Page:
Miss Snark's First Victim
My only comment is that you could probably do without the word "throaty" to tighten it up a bit. Either way I'd definitely read on!
I likdc the throaty pathetic moan (it had a certain visceral quality), but the start to this sentence is a dependent clause, and a long one filled with info that we have no context for yet - which makes reading clunky.IMHO, you should find a way to reverse it: "Nelson Deavers released a throaty, pathetic moan, as the agents of the New York Neural Extraction Unit..." (dropped him on the pavement and walked away, or other action of your choice). Also, while I'm happy to see the genres blending so much these days, I think that a thriller involving a "neural extraction unit" should still be labeled as "sf thriller" or "futurist thriller" or something like that.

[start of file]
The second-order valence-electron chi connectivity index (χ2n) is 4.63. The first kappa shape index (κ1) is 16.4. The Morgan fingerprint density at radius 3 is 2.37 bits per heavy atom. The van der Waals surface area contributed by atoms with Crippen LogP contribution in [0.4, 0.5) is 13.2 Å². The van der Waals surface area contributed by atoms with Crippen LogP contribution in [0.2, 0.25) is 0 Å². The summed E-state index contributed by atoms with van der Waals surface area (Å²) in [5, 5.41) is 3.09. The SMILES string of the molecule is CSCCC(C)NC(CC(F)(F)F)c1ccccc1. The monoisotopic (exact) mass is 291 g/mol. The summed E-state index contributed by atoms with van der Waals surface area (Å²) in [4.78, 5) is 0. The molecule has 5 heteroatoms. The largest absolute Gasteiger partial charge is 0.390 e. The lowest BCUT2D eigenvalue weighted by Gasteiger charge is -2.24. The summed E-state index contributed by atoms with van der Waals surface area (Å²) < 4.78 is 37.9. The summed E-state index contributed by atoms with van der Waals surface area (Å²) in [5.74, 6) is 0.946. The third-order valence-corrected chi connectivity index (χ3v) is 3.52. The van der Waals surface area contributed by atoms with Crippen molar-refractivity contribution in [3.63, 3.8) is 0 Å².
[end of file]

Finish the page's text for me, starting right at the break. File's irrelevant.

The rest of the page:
This sentence reads odd to me. I think the previous person got to the reasons why - the dependent cluster coming after the second part of the sentence seemed strange. I'd rather it read:Nelson Deavers moaned. and then some nice gory details about how he's roughed up.
Somewhere along the line, I was told to never start a story, chapter or paragraph with a dependent clause. They could work in the middle of a paragraph, but that was about it. I've found that to be true most of the time.The info you have works, I think, but you might rewrite to make it clearer and stronger. Reverse the sentence as suggested or make it two sentences.
I think you've gotten some great advice how to strengthen this. I would read on because the details have made me curious.
The action is clear and it has an excellent image but try not to overuse dependant clauses, especially at the beginning. Even so, I am moderately hooked and would read more.
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